How to Save Money on Heating this Winter

Minneapolis skyline in winter evening. "Save money on heating this winter"

Well, it’s finally here: winter in Minnesota. Now that it’s January it isn’t even the “chestnuts roasting on an open fire” fun kind of winter. Now it’s the “Jack Frost ripping your ears off with 40 mph wind, 20 below without wind chill” winter. In the midst of these dark months, we’ve gotta stick together.

That’s why Ben Franklin Minnesota compiled this list of easy things you can do to save on heating this winter. We all have enough to worry about without dreading waiting for each heating bill to arrive. We’re not saying we can make winter any less bleak, but we can save you a little money while you’re freezing your buns off.

 

red house in winter. Winter landscape reflected in windows.

Lock your Doors and Windows

This sounds kind of ominous, doesn’t it? No, the actual personification of winter isn’t going to steal into your house at night to freeze you. Locking doors and windows improves the seal between the warmth inside your house and the brutal cold of the outdoors.

You might not notice a substantial change in the warmth of your house, but the seals will do a better job of keeping warm air from escaping. When less air escapes, your furnace doesn’t have to work as hard to keep your house warm. When your furnace doesn’t work as hard, you save money!

If you try to lock or unlock a door or window and find yourself struggling mightily, don’t force it. If it’s really cold out, there’s a chance your lock has frozen in place. A frozen lock is more likely when the door or window is unlocked, because ice can move into the space left by the lock mechanism. Try a blow dryer on the lock or the opening mechanism itself, but be careful not to burn yourself.

 

ceiling fan

Reverse the Ceiling Fan

This is a cool trick a lot of homeowners don’t know about. Ceiling fans work by rotating counter clockwise and pushing cool air down from the ceiling into the room. If you have your ceiling fan spin clockwise instead, the fan will pull cool air up towards the ceiling. As the fan forces the cold air upwards, the cold air shoves warm air out of the way. With nowhere else to go, the warm air is pushed back down into the room.

It doesn’t sound like much, but you’d be surprised: not only will you feel a difference in rooms with ceiling fans, you will also save a substantive amount on heating money. Essentially you’re having your fan do something that would usually have to be accomplished by the central heating unit: circulating warm air through the rooms. Reverse course-direction is easy, too; most units have a button you can access.

Be sure you only use the ceiling fan’s “low” setting if you’re doing this. If you get the fan going too fast, you’ll wind up blowing the cold air against the ceiling and back down into the room. Then you’ll be back to square one.

 

person adjusting digital thermostat

Get a Digital Thermostat

If there’s one best practice for managing a heating bill, it’s this. Digital, programmable thermostats continuously monitor the temperature of your house. The thermostat turns on the heat when your house gets colder than the programmed temperature. When your house is at the right temperature, it turns the heat off. Digital thermostats can perform this function more effectively than any other kind.

Even better, digital thermostats can be programmed to work on schedules. If there’s no one in your house from 8 to 4 every weekday, there’s no reason to keep the heat on. Program your thermostat to turn off the heat after you leave from work, then turn it back on a half hour before you get home. When you get home your house will be as warm as it would be if you had left the heat on all day!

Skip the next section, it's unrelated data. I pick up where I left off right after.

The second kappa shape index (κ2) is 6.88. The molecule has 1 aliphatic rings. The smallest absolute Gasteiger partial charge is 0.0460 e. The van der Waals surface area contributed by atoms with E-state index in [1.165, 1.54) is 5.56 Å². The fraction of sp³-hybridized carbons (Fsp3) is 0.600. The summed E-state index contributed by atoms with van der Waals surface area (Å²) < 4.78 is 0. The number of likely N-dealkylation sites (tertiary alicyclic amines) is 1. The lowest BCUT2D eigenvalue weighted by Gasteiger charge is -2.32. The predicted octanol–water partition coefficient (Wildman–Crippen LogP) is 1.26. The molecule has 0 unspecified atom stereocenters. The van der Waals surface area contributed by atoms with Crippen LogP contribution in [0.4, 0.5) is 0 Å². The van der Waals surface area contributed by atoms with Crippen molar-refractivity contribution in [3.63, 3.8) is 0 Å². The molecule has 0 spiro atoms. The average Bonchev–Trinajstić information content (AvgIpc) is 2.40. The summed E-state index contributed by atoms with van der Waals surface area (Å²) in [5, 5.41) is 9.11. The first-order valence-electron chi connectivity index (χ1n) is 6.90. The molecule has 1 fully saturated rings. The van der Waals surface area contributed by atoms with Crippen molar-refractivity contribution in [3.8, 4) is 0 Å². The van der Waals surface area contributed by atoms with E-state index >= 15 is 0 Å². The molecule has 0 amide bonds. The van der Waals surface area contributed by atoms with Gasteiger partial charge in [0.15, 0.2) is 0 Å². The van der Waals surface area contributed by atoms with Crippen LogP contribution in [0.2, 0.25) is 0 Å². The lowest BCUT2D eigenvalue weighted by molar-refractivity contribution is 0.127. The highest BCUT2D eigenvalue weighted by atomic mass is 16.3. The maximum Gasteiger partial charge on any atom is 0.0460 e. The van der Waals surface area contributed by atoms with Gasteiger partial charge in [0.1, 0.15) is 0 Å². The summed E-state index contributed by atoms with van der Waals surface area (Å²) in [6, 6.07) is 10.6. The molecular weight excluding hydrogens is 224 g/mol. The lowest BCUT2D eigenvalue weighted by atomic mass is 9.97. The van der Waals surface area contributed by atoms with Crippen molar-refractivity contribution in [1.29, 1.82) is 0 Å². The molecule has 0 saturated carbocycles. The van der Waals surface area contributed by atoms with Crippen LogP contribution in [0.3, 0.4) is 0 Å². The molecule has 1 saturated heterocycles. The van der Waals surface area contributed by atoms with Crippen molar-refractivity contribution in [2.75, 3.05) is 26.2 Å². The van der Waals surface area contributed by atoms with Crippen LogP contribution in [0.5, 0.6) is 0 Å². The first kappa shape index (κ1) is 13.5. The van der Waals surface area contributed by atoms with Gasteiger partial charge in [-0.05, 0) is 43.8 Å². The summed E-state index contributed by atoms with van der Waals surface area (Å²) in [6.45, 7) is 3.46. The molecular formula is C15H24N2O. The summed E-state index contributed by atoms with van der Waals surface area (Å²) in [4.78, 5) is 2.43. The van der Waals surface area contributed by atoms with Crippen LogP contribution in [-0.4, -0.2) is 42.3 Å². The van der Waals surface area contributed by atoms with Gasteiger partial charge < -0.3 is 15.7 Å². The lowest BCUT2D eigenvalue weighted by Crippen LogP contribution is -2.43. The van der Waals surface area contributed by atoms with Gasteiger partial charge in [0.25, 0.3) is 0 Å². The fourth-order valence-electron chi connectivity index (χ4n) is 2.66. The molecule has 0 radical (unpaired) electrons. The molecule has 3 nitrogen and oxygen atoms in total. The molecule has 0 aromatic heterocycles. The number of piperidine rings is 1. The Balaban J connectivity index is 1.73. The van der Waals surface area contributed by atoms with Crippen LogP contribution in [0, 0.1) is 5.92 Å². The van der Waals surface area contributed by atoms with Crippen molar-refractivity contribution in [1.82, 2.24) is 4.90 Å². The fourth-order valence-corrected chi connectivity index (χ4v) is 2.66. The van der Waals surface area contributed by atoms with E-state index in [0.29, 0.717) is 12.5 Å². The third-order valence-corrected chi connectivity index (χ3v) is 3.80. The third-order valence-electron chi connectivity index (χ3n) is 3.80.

model house next to thermostat with money laid out in front

Turn Down the Heat at Night

You might already do this, but if you don’t it’s a great way to save energy. If you turn down the heat to 55 or 60 at night, you won’t necessarily notice any difference, but your furnace will have a lot less work to do.

If you have a digital, programmable thermostat (hey, remember those from the last tip?!) you can set it so that your house starts warming up around the time you wake up. Set it to start heating about 15 minutes before you get out of bed and you won’t even notice that the heat hadn’t been on all night. You don’t have to turn off your heat and freeze every night, though; even adjusting just a few degrees can make a really substantial difference in your bill.

 

caulk sealing between door frame and wall

Seal Gaps, Drafts, and Cracks

There are a lot of places in your house where heat can escape. We already covered windows and doors, which are big, but you should also check gaps around electrical outlets, utilities lines like pipes and electrical, and the insulation in your basement, attic, and garage.

If there are any cracks or gaps in your walls, floors, ceilings, or corners particularly in unfinished parts of the house, consider sealing or caulking them. Even a little gap can let a lot of heat out, so sealing them can make a noticeable difference. Make sure your fireplace’s damper is up when it isn’t in use, and keep the fireplace doors closed to prevent heat from leaking out the chimney. If you feel a draft coming from the fireplace, you should take steps to seal off the chimney more thoroughly.

 

In winter, you have to appreciate the small victories. We can’t stop the weather or the traffic, but we can help you save some money and stay warm. Simple steps like these can make a surprisingly big difference. You could even use the money you save to buy something to help you forget your wintery woes!

Whatever you do, just stay warm. And remember, if you ever have a plumbing, water heater, gas, or boiler problem, give us a call anytime. We’ll be there fast, no matter how frightful the weather outside is.   

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